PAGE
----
Posts tagged with: global warming

Acton Institute President Rev. Robert A. Sirico was interviewed recently for a story on WHYY FM in Philadelphia discussing the Pope’s upcoming trip to the city, and focusing on the impact of his encyclical Laudato Si’ within the Catholic Church. Sirico points out that while the Pope is correct to urge Christians to be responsible stewards of God’s creation, the inclusion of specific policy proposals on climate may prove to be unwise in the long run.

You can listen to the full interview via the audio player below.

Blog author: bwalker
Monday, August 17, 2015

Is Poland’s new hyper-Catholic government on a collision course with the pope?
John L. Allen, Jr., Crux

In his recent encyclical letter Laudato Si’, Francis called for strong limits on the consumption of fossil fuels. Yet Law and Justice has vowed to toughen Poland’s stance on climate issues to protect its economy, which relies on coal for about 90 percent of its electricity. A party official in charge of energy policy recently said, “The strategy we’re planning rejects the dogma of de-carbonization.”

United Church of Canada Sells Fossil Fuel Holdings, Commits $6 Million to Alternative Energy to Save Creation
Vincent Funaro, The Christian Post

The Episcopal Church’s position echoes that of Francis who released an encyclical dealing with climate change back June. It dealt with how climate change is affecting God’s creation and was supported by over 300 Evangelical leaders.

Obama Clean Power Plan praised
Insight News

“Cities alone cannot meet the climate challenge. Action at the national scale is necessary,” said Ed Murray, mayor of Seattle. “As Pope Francis wrote in his encyclical on climate change, ‘the climate is a common good, belonging to all and meant for all.’ I am pleased that this administration, through this action, is taking these words to heart.”

Combating climate change can co-exist with oil, gas industry
Mella McEwan, Midland Reporter-Telegram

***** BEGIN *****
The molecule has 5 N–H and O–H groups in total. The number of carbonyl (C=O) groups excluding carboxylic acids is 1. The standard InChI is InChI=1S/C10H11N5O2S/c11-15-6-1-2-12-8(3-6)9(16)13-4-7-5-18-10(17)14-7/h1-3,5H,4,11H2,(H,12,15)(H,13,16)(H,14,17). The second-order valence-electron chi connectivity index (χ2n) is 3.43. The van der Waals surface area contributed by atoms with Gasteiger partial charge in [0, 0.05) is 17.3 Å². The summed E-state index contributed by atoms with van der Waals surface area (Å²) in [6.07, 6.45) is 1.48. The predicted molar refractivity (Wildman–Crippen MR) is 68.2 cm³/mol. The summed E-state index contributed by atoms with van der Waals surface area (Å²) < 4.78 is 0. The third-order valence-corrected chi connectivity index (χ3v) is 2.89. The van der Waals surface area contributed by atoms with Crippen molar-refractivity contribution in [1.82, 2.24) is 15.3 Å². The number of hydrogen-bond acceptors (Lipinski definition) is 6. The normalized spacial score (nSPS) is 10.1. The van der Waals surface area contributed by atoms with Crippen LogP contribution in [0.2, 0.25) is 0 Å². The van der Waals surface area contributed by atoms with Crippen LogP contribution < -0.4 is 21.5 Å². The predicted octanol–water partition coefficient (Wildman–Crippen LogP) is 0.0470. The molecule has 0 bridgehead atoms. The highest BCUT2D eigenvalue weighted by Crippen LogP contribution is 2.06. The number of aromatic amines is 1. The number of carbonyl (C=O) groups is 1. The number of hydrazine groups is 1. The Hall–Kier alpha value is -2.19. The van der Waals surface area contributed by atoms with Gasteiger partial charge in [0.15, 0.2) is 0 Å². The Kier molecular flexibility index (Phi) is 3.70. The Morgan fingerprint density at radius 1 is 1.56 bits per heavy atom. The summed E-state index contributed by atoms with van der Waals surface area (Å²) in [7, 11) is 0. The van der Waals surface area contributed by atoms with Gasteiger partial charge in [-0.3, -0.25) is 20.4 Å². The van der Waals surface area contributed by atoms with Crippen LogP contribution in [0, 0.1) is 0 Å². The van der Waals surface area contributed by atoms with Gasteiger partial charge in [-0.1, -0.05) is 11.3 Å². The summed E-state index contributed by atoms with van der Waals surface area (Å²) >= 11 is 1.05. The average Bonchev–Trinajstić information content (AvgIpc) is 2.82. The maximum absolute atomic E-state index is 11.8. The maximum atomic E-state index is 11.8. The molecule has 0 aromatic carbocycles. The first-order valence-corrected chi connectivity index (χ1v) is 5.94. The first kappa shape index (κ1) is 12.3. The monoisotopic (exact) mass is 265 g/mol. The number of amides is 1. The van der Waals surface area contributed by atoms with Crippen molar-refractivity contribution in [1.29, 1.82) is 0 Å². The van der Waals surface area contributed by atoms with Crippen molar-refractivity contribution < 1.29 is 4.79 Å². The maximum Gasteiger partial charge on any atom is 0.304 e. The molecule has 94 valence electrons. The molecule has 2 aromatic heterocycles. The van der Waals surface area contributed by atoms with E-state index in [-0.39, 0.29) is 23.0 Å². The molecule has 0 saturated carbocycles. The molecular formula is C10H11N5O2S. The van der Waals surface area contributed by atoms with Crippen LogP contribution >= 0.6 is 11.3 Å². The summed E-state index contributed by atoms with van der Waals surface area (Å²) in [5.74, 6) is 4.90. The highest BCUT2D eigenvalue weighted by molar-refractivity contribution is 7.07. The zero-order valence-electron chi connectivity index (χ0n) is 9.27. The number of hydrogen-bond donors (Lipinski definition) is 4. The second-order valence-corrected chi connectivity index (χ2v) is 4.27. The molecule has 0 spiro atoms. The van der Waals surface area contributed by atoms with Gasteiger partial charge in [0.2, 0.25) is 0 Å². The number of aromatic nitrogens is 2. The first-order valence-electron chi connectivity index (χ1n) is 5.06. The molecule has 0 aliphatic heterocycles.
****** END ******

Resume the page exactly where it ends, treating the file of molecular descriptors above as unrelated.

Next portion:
“The ‘shale renaissance’ has occurred in spite of actions of this administration,” said Ben Shepperd, president of the Permian Basin Petroleum Association. “This is evidenced by the fact that oil and gas production has risen dramatically on private lands during the last seven years. Meanwhile, production from federal lands has decreased during the same time period.”


Highly recommended reading today comes from Matt Ridley in the Wall Street Journal. His essay, “The Green Scare Problem,” rebuts environmentalist Cassandras from Rachel Carson to the present day, exposing the rampant hyperbole ecological warriors employ to sell their global warming and anti-genetically modified organism policies to an unsuspecting public. Ridley goes even further to show how these policies harm the world’s poorest.

Ridley begins by quoting President Obama, who reduces the opposition of his climate-change agenda as nothing more than the “same stale arguments.” Ridley’s response is priceless:

The trouble is, we’ve heard his stale argument before, too: that we’re doomed if we don’t do what the environmental pressure groups tell us, and saved if we do. And it has frequently turned out to be really bad advice.

Making dire predictions is what environmental groups do for a living, and it’s a competitive market, so they exaggerate. Virtually every environmental threat of the past few decades has been greatly exaggerated at some point. Pesticides were not causing a cancer epidemic, as Rachel Carson claimed in her 1962 book “Silent Spring”; acid rain was not devastating German forests, as the Green Party in that country said in the 1980s; the ozone hole was not making rabbits and salmon blind, as Al Gore warned in the 1990s. Yet taking precautionary action against pesticides, acid rain and ozone thinning proved manageable, so maybe not much harm was done.


Blog author: bwalker
Monday, August 3, 2015

Are Pope Francis’ views on climate change costing him supporters?
Sabrina McLaughlin, Patheos

“Laudato Si” was heralded in advance of its release by many of the national progressive Catholic organizations and thinkers I have come to admire (the Franciscan Action Network, NETWORK, Father James Martin, S.J., etc.), and it is still bring promoted and discussed online and in the media. When I attended mass in the weeks following the release of Laudato Si, I was expecting to hear this highly anticipated teaching referred to and passed on to the people from the pulpit. However, I was disappointed when other topics took precedence in the homilies that I heard during those masses. Laudato Si and its pressing message and urgent call to action seemed to be ignored.